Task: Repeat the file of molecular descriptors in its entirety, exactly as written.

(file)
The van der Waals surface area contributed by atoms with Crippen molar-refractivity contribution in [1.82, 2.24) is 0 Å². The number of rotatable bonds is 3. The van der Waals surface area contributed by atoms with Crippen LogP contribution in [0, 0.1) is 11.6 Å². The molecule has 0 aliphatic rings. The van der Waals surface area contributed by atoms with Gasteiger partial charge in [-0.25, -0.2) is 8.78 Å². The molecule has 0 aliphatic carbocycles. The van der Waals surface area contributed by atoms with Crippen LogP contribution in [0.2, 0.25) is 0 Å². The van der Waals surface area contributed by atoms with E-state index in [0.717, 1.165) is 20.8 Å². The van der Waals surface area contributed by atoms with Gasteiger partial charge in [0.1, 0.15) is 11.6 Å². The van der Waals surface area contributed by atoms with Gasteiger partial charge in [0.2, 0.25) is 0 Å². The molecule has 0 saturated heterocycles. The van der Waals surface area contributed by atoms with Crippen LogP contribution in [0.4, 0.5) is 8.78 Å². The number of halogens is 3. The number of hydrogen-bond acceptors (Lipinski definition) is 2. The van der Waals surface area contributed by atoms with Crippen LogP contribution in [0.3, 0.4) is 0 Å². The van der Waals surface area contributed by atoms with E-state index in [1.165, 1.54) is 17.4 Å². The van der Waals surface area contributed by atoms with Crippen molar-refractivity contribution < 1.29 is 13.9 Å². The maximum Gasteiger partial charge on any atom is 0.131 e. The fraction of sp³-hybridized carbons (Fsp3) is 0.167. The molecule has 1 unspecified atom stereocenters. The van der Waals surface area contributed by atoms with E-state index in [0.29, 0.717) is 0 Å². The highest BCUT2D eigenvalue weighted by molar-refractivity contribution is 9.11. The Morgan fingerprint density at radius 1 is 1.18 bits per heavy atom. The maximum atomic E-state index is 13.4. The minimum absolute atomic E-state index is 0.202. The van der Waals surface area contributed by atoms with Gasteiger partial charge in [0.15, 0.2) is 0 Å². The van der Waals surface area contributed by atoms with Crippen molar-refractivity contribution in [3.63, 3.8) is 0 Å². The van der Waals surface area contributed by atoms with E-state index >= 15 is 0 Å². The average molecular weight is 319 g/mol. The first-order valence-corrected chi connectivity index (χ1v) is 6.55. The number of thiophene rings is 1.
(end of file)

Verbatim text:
The van der Waals surface area contributed by atoms with Crippen molar-refractivity contribution in [1.82, 2.24) is 0 Å². The number of rotatable bonds is 3. The van der Waals surface area contributed by atoms with Crippen LogP contribution in [0, 0.1) is 11.6 Å². The molecule has 0 aliphatic rings. The van der Waals surface area contributed by atoms with Gasteiger partial charge in [-0.25, -0.2) is 8.78 Å². The molecule has 0 aliphatic carbocycles. The van der Waals surface area contributed by atoms with Crippen LogP contribution in [0.2, 0.25) is 0 Å². The van der Waals surface area contributed by atoms with E-state index in [0.717, 1.165) is 20.8 Å². The van der Waals surface area contributed by atoms with Gasteiger partial charge in [0.1, 0.15) is 11.6 Å². The van der Waals surface area contributed by atoms with Gasteiger partial charge in [0.2, 0.25) is 0 Å². The molecule has 0 saturated heterocycles. The van der Waals surface area contributed by atoms with Crippen LogP contribution in [0.4, 0.5) is 8.78 Å². The number of halogens is 3. The number of hydrogen-bond acceptors (Lipinski definition) is 2. The van der Waals surface area contributed by atoms with Crippen LogP contribution in [0.3, 0.4) is 0 Å². The van der Waals surface area contributed by atoms with E-state index in [1.165, 1.54) is 17.4 Å². The van der Waals surface area contributed by atoms with Crippen molar-refractivity contribution < 1.29 is 13.9 Å². The maximum Gasteiger partial charge on any atom is 0.131 e. The fraction of sp³-hybridized carbons (Fsp3) is 0.167. The molecule has 1 unspecified atom stereocenters. The van der Waals surface area contributed by atoms with E-state index in [0.29, 0.717) is 0 Å². The highest BCUT2D eigenvalue weighted by molar-refractivity contribution is 9.11. The Morgan fingerprint density at radius 1 is 1.18 bits per heavy atom. The maximum atomic E-state index is 13.4. The minimum absolute atomic E-state index is 0.202. The van der Waals surface area contributed by atoms with Gasteiger partial charge in [0.15, 0.2) is 0 Å². The van der Waals surface area contributed by atoms with Crippen molar-refractivity contribution in [3.63, 3.8) is 0 Å². The van der Waals surface area contributed by atoms with E-state index >= 15 is 0 Å². The average molecular weight is 319 g/mol. The first-order valence-corrected chi connectivity index (χ1v) is 6.55. The number of thiophene rings is 1.